The only difference was that John’s letter included the line: “Sometimes John can be difficult to get along with.”

Which candidate did more personnel directors want to interview?

Now Dan told us this story for a reason. He makes his money by his reputation. And he’s made his reputation very carefully. He’s carefully developed an image of someone who is not very accessible but worth getting through to.  He schedules one day a month that he speaks to people on the phone. And that’s it. He’s adamant about it.

In fact, even Karl Rove had trouble getting him on the phone!

Now, I’m no Dan Kennedy and Karl Rove hasn’t called – yet. But very early on – even when I was desperately looking for clients – I set up office hours at my husband’s recommendation.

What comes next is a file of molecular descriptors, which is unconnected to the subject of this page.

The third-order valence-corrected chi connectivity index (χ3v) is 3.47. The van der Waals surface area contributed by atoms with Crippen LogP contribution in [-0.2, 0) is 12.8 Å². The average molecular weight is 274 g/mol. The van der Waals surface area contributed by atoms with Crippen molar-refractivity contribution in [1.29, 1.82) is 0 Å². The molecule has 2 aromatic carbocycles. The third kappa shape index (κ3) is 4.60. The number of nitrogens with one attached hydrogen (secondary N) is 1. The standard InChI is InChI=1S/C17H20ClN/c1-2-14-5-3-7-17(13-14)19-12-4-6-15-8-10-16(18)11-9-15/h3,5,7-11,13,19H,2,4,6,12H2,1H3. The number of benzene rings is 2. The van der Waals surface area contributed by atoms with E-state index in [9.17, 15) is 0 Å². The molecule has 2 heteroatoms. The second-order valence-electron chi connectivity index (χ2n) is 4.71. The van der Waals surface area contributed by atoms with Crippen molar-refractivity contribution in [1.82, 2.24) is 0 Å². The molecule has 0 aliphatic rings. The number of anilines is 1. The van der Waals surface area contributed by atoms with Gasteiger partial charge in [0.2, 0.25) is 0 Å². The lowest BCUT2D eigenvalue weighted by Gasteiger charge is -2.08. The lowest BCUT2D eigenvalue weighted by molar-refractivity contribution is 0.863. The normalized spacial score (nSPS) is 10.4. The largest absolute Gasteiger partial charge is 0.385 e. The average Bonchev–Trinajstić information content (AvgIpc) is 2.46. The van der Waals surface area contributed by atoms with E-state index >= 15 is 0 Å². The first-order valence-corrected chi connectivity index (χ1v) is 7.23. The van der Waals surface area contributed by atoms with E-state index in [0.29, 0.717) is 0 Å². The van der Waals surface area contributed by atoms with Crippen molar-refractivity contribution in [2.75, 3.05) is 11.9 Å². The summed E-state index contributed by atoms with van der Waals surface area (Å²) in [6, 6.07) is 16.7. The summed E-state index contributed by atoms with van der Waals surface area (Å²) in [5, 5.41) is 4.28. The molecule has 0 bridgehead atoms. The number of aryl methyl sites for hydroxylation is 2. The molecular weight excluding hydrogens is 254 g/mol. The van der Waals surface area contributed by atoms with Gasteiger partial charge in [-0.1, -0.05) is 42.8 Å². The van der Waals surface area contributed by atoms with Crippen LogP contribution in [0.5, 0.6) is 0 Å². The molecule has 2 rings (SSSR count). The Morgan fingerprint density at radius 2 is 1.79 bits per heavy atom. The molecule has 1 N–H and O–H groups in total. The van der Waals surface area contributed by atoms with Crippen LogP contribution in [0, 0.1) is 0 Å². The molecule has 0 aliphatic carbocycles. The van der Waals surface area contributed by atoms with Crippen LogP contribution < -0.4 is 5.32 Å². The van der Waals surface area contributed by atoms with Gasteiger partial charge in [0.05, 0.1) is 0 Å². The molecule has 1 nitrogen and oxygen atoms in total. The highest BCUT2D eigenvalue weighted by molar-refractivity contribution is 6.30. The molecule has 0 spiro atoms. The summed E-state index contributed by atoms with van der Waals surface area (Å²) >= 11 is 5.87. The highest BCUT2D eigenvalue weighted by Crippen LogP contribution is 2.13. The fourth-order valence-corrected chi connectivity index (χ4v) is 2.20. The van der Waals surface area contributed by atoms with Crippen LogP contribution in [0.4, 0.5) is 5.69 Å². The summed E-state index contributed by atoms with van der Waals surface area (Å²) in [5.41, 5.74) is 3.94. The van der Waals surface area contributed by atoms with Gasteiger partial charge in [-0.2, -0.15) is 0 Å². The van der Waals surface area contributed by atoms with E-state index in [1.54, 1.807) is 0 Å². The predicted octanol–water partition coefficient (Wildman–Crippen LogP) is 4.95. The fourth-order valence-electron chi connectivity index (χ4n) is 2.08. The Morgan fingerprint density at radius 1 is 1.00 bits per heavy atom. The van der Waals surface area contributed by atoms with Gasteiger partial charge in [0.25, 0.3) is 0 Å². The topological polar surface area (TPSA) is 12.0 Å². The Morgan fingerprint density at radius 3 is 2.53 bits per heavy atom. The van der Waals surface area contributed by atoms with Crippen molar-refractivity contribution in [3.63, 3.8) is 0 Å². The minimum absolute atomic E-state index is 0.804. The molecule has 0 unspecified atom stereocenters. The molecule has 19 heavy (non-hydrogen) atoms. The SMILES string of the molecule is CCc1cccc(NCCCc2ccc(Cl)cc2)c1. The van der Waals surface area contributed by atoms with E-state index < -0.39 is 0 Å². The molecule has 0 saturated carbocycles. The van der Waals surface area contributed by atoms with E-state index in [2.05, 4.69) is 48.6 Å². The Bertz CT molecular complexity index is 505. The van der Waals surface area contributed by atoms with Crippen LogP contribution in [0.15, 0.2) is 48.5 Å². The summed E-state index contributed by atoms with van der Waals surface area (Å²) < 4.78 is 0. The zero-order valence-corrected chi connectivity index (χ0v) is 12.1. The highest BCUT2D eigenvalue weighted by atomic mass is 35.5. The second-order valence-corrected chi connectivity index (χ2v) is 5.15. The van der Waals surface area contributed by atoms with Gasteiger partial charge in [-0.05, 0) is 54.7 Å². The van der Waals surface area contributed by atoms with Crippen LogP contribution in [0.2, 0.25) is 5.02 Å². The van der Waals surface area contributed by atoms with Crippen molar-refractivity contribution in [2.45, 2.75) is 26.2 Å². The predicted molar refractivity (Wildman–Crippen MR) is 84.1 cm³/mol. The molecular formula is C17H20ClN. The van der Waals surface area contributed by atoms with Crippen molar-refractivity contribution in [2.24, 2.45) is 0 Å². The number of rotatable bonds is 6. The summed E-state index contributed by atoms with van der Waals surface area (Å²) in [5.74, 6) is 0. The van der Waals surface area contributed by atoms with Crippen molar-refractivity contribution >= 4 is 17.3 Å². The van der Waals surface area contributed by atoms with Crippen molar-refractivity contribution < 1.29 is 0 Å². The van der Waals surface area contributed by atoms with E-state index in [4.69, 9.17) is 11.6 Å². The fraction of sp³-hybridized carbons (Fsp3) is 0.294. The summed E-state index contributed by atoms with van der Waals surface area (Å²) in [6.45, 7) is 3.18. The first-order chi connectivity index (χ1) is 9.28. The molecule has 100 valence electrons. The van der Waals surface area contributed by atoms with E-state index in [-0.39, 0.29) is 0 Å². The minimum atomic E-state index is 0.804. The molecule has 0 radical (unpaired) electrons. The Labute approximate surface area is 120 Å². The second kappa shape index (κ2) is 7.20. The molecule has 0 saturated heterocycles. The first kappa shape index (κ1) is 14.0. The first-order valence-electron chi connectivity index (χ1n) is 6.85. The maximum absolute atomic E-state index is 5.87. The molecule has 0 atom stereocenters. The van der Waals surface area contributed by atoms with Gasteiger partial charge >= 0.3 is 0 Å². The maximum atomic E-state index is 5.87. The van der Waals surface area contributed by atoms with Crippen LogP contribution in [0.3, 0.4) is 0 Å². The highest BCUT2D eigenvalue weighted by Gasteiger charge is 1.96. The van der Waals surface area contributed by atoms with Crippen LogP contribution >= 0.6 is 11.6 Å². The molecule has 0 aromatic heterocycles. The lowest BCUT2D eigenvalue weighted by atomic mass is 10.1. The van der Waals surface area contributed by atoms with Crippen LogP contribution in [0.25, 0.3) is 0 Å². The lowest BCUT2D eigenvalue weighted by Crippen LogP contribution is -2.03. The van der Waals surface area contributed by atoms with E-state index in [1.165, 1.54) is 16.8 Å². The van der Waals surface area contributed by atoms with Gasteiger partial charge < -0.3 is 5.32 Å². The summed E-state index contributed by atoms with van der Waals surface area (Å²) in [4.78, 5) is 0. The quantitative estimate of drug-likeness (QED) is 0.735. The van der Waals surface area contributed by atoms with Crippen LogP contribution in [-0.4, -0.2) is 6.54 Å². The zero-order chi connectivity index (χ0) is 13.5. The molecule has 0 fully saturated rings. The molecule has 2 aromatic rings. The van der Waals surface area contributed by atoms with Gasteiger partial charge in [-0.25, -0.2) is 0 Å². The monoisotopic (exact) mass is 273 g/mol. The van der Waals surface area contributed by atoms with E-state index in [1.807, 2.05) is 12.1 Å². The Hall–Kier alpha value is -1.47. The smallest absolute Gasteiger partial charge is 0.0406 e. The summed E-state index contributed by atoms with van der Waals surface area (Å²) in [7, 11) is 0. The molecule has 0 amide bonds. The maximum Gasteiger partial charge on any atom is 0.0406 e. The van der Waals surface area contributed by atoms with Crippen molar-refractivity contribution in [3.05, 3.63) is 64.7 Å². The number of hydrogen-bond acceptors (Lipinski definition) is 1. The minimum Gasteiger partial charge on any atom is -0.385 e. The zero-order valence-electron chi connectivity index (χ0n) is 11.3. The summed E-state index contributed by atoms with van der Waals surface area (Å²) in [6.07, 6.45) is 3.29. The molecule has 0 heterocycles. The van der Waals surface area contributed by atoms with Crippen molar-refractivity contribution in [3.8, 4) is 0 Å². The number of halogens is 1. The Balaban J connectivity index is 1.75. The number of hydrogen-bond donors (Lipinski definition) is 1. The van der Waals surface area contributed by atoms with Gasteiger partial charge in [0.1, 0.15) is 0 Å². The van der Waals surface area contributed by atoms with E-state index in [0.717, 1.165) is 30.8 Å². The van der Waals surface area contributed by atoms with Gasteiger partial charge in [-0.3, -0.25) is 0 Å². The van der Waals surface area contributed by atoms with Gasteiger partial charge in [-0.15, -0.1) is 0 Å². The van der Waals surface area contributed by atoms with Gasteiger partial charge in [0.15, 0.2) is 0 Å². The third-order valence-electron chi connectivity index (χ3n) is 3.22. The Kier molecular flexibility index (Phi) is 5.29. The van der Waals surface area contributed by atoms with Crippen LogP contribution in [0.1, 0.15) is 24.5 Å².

I did this for two simple reasons:

1.    It gave me some structure so I could be focused on my kids when the bus stopped at the end of the driveway.
2.    It made me look more professional.

Many a day, the phone would ring after 3:30, the caller ID hinting of a potential big catch. I’d stand there rustling up all my will power to keep my hand from snatching the receiver up and answering.

It wasn’t easy. But it paid off.

Because the power of this act goes a lot deeper when it comes to getting clients who pay well – as Dan Kennedy, the Cleveland State University researchers and I have discovered . . .

When it comes down to it, you’re the one who tells people how to value you.  And one of the biggest ways you do that is by setting limits and boundaries.